​Imagine the oceans 530 million years ago, during the Cambrian Explosion, filled with creatures alien to us today. Anomalocaris (ah-NOM-ah-LAH-kariss), from the Greek meaning “unusual shrimp”, was a major predator of those ancient seas. Fossils from the Cambrian in the Burgess Shale in Canada, and formations in China, Greenland, Australia, and Utah show that this large, ancient shrimp was widespread during this period.


The “unusual shrimp”, which grew up to a six feet long 6’, is the largest animal among the Burgess Shale fossils. Scientific studies of fossil body parts and entire specimens have helped scientists understand Anomalocaris’ mode of moving and its predatory behavior.

Stalked, compound eyes with thousands of lenses gave Anomalocaris extremely sharp vision. The presumed undulating swimming motion made it a fast swimmer. Once it caught up to its prey, the creature could grab it using front limbs equipped with sharp spikes on each segment. This combination of excellent vision, speed and spiky front arms would have made it a formidable predator.

Anomalocaris’ mouth was composed of 32 overlapping plates. Some scientists interpret this as meaning that it could easily crush prey. They point to evidence of its crushing ability: bite-like marks in trilobites. But, Dr. Whitey Hagadorn has argued that Anomalocaris’s mouth and teeth were too soft to crunch through thick trilobite armor, and the fossil plates and tips have never shown any sign of wear and tear. This controversy illustrates how hard it is to figure out what animals were doing over 500 million years ago.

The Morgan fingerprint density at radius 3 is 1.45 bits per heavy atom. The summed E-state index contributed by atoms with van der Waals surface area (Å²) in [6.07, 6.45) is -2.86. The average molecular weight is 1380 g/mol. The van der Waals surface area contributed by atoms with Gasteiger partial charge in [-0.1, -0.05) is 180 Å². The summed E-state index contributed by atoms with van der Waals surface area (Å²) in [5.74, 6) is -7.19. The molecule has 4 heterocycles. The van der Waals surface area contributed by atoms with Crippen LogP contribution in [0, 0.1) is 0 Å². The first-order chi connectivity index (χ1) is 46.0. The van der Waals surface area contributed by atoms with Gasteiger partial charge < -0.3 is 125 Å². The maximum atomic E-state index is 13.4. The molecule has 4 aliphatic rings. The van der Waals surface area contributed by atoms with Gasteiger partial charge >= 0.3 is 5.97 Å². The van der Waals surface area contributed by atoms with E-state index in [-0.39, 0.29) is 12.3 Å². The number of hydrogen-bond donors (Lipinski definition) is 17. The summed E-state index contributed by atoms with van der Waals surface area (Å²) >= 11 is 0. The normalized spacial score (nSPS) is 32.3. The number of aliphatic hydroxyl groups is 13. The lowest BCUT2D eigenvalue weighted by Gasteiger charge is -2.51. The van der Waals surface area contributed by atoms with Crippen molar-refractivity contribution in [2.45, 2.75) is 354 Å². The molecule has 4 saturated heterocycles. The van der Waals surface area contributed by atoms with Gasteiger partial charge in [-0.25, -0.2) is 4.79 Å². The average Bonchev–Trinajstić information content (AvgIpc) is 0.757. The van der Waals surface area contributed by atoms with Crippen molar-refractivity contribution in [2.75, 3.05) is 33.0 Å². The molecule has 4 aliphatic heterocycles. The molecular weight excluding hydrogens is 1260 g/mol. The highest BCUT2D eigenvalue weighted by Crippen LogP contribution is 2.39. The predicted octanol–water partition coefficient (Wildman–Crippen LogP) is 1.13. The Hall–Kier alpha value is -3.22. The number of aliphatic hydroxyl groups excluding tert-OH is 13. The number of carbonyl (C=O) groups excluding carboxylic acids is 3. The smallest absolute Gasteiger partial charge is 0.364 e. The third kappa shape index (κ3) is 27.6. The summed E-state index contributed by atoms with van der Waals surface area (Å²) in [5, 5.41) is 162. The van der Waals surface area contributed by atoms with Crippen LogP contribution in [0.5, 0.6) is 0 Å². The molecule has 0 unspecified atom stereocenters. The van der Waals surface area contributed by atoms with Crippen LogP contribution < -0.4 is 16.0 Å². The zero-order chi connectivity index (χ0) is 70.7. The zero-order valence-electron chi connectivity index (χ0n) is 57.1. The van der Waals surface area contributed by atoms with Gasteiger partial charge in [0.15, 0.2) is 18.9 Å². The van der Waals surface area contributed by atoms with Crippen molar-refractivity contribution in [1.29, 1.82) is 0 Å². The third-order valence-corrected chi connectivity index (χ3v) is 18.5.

Anomalocaris is distantly related to modern arthropods, including crabs and lobsters. It didn’t survive the mass extinction at the end of the Cambrian. 90% of life on earth was suddenly (in geologic time) eradicated then in an event known as the Great Permian Extinction.

Watch an animation of the animal swimming and catching prey on Shape of Life

See this illustration of Anomalocaris’ body parts

Watch this video of Des Collins describing the process of understanding the animal from fossil parts